I was with you.
When Texas A&M somehow blew a 34-point lead in the final 19 minutes at UCLA in the season opener, I wrote off the Aggies. I saw a team that was still frustratingly weak on defense and I saw a true freshman quarterback who looked in over his head. I saw a team that had no fight and no way to stop the bleeding.
When Sumlin joined the SEC Coaches Teleconference that following Wednesday, I heard a man who sounded like he hadn’t gotten a wink of sleep all week. When I thought about his short- and long-term future in College Station, I pictured it ending abrubtly. When I heard the hot seat talk, I supported the notion that it was only a matter of time before Sumlin was axed.
A month later, I can admit I was wrong about him and his team.
Sumlin did stop the bleeding. While other SEC coaches came under fire in the following weeks, Sumlin has seemingly removed himself from the conversation for the time being.
In this conference and in this era of college football, that’s an impressive in-season feat.
It’s ironic that Texas A&M’s most admirable performance of 2017 came in a loss. But if there was ever a quality loss, staying within one score of Alabama was it.
All signs pointed to the Tide running away with the game after it took a 24-3 lead early in the second half. That’s usually about the time that teams realize what they’re up against. You know, Alabama, the program that won four of the past eight national titles. Or the program that demolished its first two SEC opponents by a combined score of 125-3.
You know, those guys.
And what did the Aggies do? They fought back.
They didn’t cave like they did against UCLA. They didn’t get tight like they did against Nicholls. Instead, they played toe-to-toe with the No. 1 team in the country for the final 26 minutes of the game. I didn’t think Sumlin or the Aggies had that in them.
Sure, Sumlin voiced his displeasure about there being “no moral victories” after the Alabama game. He’s right. But you’re crazy if you think he wasn’t encouraged by the strides his team made.
It’s one thing for a team to shake off an early-season loss and get back on track. Teams like N.C. State did that. The difference with Texas A&M was, of course, the fact that all the pressure was on Sumlin to deliver. Starting 2-0 in SEC play is delivering. Hanging with Alabama for 60 minutes is absolutely delivering.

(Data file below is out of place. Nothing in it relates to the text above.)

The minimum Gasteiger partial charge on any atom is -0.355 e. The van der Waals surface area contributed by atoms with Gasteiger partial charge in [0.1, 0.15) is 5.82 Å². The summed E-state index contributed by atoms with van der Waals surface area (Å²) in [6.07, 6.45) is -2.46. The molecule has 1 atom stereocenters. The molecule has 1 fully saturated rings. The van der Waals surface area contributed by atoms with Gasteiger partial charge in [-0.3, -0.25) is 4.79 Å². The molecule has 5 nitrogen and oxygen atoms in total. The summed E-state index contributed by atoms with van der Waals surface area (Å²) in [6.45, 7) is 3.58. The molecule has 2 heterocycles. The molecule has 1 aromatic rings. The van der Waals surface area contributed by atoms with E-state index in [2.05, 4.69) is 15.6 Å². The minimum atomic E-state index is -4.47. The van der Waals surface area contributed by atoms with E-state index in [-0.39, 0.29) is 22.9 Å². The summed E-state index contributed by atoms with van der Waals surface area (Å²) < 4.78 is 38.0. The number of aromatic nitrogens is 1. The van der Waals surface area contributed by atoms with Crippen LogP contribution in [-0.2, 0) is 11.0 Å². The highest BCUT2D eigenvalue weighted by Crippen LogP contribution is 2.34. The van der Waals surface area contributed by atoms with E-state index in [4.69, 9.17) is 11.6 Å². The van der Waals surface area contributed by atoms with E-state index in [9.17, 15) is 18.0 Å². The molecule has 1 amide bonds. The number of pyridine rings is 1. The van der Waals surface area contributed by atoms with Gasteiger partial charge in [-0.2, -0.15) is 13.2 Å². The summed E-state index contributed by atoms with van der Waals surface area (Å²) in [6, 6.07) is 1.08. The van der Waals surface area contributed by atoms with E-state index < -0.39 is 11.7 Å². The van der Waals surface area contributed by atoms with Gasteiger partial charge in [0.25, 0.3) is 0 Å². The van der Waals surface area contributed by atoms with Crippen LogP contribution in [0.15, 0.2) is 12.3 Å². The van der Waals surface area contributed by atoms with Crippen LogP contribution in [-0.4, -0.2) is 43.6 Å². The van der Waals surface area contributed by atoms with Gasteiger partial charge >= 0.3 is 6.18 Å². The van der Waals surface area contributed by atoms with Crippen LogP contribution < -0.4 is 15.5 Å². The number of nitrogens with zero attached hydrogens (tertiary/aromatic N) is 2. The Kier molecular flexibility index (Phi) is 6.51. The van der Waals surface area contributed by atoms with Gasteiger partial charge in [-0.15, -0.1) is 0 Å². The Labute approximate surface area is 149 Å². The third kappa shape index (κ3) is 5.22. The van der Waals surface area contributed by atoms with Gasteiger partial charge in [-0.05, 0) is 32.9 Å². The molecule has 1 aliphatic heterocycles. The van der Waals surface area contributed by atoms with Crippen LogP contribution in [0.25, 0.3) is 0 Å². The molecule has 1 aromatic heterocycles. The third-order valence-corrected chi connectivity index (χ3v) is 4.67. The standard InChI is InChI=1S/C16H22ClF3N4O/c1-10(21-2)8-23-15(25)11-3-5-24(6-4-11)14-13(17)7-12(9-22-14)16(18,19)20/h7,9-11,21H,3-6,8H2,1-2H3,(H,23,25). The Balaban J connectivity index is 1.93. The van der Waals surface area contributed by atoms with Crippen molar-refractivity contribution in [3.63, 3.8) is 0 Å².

The question might not be whether Sumlin’s team has turned the corner. In my eyes, it has. Kellen Mond is still making mistakes, but he’s also making some big-time plays. We’re seeing adjustments from John Chavis’ defense, too.
The question is whether the Aggies can get the wins to really show that improvement. The schedule still isn’t favorable in the near future. Going to Florida on Saturday night won’t be easy, neither will hosting Mississippi State and Auburn. The Aggies can actually play pretty well, go 0-3 and Sumlin can be out of a job by the first week of November.
That’s reality in the SEC. What’s also reality is that his team can go 2-1 in that stretch with a hard-fought loss to Auburn, and Sumlin could be sitting with a 4-2 SEC record with close losses to two top-10 teams. That’s by no means a fireable offense.
The word I keep coming back to with Sumlin is “fight.” It’s cliché but the Aggies really did fight when the chips were stacked against them. Sure, Sumlin’s odds of keeping his job are slim if his best win in 2017 is against South Carolina at home. But you have to credit the way his team fought the last month.
Can Sumlin prove that he can sustain a solid start and actually win some SEC games in October? We don’t know what kind of fight his team will have when it hasn’t been written off.
If the Aggies really have turned the corner, perhaps Sumlin’s seat won’t be nearly as hot as we thought.